5. Be consistent! 

As an example, it can be confusing to dogs when sometimes it’s okay for them to jump up and greet people and other times it’s frowned upon. Yes, dogs can discriminate, figuring out who it’s okay to jump up on and who it’s not, but staying consistent can often send a much clearer message. 

6. Allow your dog to “fail” without threatening their well-being

If you are constantly giving directions, telling your dog what to do, when to do it, how to do it, then they will always rely on you for instructions. In the beginning, instructions and feedback from you is a good thing, so they learn to make good choices on their own. But, sometimes it’s good for them to make mistakes (as long as it’s safe), so they learn what not to do. Have you given them a food toy and they just can’t figure it out? Making it easy the first few times is helpful, so they don’t get too frustrated and walk away. But, making it a little more difficult now and again so they have to work a little harder can help build those much needed resiliency skills. And, even better, they learn to think for themselves instead of always relying on you to tell them what to do and/or how to do it.

What about removing the treat or putting the ball away if they’re jumping up on you? An example would be the removal of something they want. This is considered negative punishment, as you are trying to decrease one behavior — jumping up — by removing something they want. Your dog will soon learn that sitting or not making uninvited contact with you is what makes all the good things happen. 

Essential Dog Training Tips - Independence

7. Encourage independence and self-confidence.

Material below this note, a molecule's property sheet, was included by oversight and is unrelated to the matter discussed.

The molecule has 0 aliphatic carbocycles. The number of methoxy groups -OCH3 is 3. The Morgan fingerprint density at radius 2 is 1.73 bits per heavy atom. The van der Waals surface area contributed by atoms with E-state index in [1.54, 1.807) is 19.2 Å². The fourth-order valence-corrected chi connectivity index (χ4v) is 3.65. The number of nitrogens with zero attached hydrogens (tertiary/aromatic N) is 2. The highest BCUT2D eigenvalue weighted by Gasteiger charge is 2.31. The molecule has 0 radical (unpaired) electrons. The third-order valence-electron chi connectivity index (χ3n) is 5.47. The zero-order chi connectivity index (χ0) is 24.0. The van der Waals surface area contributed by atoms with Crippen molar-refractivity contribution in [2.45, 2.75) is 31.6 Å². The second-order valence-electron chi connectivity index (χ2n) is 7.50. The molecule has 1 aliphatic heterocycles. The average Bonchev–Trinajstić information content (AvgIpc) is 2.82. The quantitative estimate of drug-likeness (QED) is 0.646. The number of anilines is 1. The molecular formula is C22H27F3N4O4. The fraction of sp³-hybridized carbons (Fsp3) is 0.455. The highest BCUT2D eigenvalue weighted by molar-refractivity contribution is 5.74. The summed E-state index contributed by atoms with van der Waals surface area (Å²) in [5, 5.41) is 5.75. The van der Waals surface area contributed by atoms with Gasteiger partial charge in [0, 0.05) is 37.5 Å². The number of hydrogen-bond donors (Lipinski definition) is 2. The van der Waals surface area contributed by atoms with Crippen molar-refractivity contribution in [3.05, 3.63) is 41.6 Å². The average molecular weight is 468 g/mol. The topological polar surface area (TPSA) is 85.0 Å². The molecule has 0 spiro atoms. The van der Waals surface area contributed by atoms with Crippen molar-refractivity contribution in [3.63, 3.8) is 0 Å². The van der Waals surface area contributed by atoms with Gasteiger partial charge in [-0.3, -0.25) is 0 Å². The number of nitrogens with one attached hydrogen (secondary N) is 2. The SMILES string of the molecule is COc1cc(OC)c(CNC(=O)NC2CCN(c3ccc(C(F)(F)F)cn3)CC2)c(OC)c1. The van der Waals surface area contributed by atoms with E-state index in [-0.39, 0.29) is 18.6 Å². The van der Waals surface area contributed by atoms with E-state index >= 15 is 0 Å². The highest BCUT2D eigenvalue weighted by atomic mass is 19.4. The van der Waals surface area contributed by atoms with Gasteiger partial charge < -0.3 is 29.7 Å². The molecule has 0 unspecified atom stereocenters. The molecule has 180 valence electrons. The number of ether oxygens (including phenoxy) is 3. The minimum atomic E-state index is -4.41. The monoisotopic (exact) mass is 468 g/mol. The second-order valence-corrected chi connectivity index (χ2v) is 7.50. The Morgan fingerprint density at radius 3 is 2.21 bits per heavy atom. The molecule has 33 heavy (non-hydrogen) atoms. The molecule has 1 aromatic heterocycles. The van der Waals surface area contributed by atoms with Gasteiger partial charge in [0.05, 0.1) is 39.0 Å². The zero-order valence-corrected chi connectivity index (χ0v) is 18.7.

Dogs are social animals. Dogs are companion animals. Because they were bred to be, and get used to being around others, it’s important we take the time to teach them “Me time” so they become comfortable when having to spend time on their own. Using interactive food toys and hunting/seeking games, dog-specific sports and dog training classes, encouraging them to entertain themselves where it is safe, playing with other dogs, and practicing social skills with other people can help teach them to rely on their own ability to make good choices, instead of depending on you to do the thinking for them. 

8. Be accepting and nurturing.

Humans aren’t perfect. Each human is unique in their own way. Our dogs should be viewed the same — perfectly imperfect and unique. This is what makes your own dog (or dogs) special to you, forming that unconditional loving relationship and bond that you share. This is why it’s best to accept your dog for who and what they are, instead of striving to create something you or society thinks they should be. It’s mentally healthy to take a step back. Focus on and appreciate all of the positive qualities your dog has, instead of taking that precious time you have together trying to battle personality traits that make them so special.